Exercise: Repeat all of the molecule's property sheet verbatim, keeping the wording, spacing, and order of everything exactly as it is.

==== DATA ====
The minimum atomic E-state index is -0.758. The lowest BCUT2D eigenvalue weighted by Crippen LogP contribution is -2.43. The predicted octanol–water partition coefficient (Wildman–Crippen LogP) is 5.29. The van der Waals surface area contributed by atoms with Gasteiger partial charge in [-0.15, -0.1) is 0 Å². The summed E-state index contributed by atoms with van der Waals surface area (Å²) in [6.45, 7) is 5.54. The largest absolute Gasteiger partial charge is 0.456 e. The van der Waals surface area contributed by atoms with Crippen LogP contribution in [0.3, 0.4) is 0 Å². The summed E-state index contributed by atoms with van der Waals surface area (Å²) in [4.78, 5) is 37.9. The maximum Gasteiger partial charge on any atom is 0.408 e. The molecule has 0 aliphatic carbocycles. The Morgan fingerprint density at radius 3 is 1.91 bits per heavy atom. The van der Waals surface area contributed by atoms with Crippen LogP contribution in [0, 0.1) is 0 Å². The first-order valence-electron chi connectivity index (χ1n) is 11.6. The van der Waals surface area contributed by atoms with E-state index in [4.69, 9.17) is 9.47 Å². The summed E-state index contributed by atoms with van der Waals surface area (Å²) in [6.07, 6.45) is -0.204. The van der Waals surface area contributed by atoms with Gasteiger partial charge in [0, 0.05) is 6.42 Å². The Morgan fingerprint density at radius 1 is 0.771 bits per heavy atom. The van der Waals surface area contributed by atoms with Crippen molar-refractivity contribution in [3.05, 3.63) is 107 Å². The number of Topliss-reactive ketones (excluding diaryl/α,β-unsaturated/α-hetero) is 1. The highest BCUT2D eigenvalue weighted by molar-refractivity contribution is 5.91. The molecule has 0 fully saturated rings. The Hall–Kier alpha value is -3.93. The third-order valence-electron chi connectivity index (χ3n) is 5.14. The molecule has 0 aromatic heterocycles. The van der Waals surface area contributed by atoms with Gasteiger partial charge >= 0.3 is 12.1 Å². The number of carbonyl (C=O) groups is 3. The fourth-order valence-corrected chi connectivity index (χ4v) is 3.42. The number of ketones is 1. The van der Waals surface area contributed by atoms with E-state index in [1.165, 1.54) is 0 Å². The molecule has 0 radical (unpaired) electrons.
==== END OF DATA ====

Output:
The minimum atomic E-state index is -0.758. The lowest BCUT2D eigenvalue weighted by Crippen LogP contribution is -2.43. The predicted octanol–water partition coefficient (Wildman–Crippen LogP) is 5.29. The van der Waals surface area contributed by atoms with Gasteiger partial charge in [-0.15, -0.1) is 0 Å². The summed E-state index contributed by atoms with van der Waals surface area (Å²) in [6.45, 7) is 5.54. The largest absolute Gasteiger partial charge is 0.456 e. The van der Waals surface area contributed by atoms with Crippen LogP contribution in [0.3, 0.4) is 0 Å². The summed E-state index contributed by atoms with van der Waals surface area (Å²) in [4.78, 5) is 37.9. The maximum Gasteiger partial charge on any atom is 0.408 e. The molecule has 0 aliphatic carbocycles. The Morgan fingerprint density at radius 3 is 1.91 bits per heavy atom. The van der Waals surface area contributed by atoms with Crippen LogP contribution in [0, 0.1) is 0 Å². The first-order valence-electron chi connectivity index (χ1n) is 11.6. The van der Waals surface area contributed by atoms with E-state index in [4.69, 9.17) is 9.47 Å². The summed E-state index contributed by atoms with van der Waals surface area (Å²) in [6.07, 6.45) is -0.204. The van der Waals surface area contributed by atoms with Gasteiger partial charge in [0, 0.05) is 6.42 Å². The Morgan fingerprint density at radius 1 is 0.771 bits per heavy atom. The van der Waals surface area contributed by atoms with Crippen molar-refractivity contribution in [3.05, 3.63) is 107 Å². The number of Topliss-reactive ketones (excluding diaryl/α,β-unsaturated/α-hetero) is 1. The highest BCUT2D eigenvalue weighted by molar-refractivity contribution is 5.91. The molecule has 0 fully saturated rings. The Hall–Kier alpha value is -3.93. The third-order valence-electron chi connectivity index (χ3n) is 5.14. The molecule has 0 aromatic heterocycles. The van der Waals surface area contributed by atoms with Gasteiger partial charge >= 0.3 is 12.1 Å². The number of carbonyl (C=O) groups is 3. The fourth-order valence-corrected chi connectivity index (χ4v) is 3.42. The number of ketones is 1. The van der Waals surface area contributed by atoms with E-state index in [1.165, 1.54) is 0 Å². The molecule has 0 radical (unpaired) electrons.